The tubing is connected to the reservoir, which holds the nutrient solution. The tubing provides the pathway for the nutrient solution through which it travels to reach each plant. This type of tubing is typically made from polyethylene, vinyl irrigation tube, or PVC irrigation pipe.

Drip Emitters

Drip Emitters

Drip emitters provide efficient and controllable delivery of water and nutrients to plants’ roots. The spaghetti tubing branches off at the end, where a nozzle is placed which delivers the nutrient solution. Drip emitters provide efficient and controllable delivery of water and nutrients to plants’ roots.

Drip Irrigation Controllers

A drip irrigation controller provides control over the water/nutrient solution. It is needed for each plant so that you can manage how much water is delivered from the reservoir to each individual plant. It also regulates how much time passes between watering intervals. Watering intervals should be programmed using a timer (see below).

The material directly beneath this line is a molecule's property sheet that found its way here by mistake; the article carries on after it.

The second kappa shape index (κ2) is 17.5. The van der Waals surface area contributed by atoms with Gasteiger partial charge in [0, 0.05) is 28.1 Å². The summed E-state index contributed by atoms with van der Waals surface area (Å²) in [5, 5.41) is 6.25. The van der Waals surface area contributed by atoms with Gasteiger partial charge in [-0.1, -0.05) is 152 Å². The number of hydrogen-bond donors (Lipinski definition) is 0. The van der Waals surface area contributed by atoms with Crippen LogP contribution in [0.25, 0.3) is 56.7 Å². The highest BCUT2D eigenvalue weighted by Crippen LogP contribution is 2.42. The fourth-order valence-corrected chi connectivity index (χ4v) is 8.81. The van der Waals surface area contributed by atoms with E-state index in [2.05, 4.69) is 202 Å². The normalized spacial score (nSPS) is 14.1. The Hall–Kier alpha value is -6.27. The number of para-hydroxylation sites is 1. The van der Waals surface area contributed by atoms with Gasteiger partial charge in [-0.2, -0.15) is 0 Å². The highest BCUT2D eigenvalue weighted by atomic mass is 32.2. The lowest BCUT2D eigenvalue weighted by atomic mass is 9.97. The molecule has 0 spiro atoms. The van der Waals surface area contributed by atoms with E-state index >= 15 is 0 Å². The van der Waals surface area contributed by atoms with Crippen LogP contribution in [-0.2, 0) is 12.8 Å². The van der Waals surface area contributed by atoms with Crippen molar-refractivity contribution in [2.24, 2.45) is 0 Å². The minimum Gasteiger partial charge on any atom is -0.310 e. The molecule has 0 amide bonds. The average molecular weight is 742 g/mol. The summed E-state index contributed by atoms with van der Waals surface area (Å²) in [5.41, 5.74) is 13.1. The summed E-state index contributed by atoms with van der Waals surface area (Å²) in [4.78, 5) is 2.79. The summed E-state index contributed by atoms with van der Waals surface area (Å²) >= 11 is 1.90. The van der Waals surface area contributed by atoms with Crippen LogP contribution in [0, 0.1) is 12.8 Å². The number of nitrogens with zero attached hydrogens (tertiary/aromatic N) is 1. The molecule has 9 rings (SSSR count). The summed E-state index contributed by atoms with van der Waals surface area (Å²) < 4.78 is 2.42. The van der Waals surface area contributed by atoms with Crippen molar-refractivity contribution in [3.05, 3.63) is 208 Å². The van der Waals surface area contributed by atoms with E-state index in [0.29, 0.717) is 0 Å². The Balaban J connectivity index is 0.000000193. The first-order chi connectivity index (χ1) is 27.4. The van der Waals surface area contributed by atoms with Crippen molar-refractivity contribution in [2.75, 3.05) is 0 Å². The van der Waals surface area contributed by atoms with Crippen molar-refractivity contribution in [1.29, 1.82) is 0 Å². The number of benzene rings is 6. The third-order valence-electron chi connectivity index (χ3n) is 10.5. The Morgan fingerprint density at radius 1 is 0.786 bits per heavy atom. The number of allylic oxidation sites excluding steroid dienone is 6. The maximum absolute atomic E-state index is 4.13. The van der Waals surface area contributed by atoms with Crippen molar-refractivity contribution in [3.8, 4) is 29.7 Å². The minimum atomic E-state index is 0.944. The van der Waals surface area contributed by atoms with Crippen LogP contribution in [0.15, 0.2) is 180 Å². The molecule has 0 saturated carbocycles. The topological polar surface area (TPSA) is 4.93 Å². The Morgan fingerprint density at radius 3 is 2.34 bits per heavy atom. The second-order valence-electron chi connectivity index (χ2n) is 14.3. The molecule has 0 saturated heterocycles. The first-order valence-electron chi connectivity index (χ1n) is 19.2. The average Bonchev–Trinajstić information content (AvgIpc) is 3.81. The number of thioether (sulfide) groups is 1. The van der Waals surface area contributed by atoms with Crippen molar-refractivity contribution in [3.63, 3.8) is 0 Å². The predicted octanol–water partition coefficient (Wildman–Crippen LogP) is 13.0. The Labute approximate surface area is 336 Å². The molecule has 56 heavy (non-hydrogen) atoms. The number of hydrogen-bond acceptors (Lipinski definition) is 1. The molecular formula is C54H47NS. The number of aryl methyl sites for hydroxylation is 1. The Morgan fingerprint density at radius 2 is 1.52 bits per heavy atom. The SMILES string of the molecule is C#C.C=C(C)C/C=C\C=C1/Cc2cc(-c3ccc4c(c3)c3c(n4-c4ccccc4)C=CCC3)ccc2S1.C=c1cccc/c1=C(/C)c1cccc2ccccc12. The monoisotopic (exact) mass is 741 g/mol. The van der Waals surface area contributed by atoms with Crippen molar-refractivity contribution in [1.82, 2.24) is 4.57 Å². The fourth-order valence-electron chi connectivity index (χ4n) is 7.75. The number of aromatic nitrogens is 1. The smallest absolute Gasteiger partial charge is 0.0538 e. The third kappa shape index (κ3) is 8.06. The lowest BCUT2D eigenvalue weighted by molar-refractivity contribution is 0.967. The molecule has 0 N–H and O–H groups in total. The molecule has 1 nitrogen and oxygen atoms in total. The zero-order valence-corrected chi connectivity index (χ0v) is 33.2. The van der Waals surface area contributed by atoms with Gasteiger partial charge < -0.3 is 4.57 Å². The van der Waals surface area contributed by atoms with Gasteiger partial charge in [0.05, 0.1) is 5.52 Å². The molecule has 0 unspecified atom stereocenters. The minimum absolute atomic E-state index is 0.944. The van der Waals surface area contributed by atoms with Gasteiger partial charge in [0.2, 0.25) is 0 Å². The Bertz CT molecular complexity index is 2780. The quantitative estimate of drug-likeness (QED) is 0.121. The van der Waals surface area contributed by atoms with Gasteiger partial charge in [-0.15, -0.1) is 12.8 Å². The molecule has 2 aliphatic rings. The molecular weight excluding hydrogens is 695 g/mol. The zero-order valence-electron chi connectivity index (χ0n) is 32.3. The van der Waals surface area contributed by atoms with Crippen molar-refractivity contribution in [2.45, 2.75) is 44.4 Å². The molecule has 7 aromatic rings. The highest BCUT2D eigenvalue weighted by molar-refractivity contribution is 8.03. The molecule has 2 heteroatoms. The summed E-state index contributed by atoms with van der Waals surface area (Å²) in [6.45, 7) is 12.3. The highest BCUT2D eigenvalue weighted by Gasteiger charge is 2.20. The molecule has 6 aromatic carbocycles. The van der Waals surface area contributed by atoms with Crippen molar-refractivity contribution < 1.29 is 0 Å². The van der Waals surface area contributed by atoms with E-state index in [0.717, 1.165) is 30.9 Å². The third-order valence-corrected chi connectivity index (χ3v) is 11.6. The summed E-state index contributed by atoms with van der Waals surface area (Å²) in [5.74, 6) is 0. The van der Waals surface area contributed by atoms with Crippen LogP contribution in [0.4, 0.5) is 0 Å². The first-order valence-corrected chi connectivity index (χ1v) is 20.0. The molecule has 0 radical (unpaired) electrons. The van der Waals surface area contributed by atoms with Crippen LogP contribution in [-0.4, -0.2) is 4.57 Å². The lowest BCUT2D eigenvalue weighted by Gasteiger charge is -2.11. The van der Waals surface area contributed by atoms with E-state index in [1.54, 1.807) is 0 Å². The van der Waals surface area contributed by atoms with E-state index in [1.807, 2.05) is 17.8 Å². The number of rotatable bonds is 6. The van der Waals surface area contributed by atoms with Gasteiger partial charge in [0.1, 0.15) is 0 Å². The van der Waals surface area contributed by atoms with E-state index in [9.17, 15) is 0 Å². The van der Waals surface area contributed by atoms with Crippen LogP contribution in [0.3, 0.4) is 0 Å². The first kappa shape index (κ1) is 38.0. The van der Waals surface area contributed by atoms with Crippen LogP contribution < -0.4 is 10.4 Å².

Plant Pots / Holders

The plant pots or holders are used in hydroponic drip systems to house each individual plant.

Growing Medium for Hydroponic Drip System

You can place a growing medium or substrate around the bottom of the pot or nursery container that each plant is in. Some examples of growth media or substrates are LECA balls (clay pellets), Rockwool, perlite, vermiculite, and coconut coir. The medium will help the plant maintain its stability while allowing sufficient oxygen to enter and keeping precisely the right amount of water and nutrients.

The growing medium is not essential for hydroponic drip system irrigation, but it can help to improve plant growth and water uptake.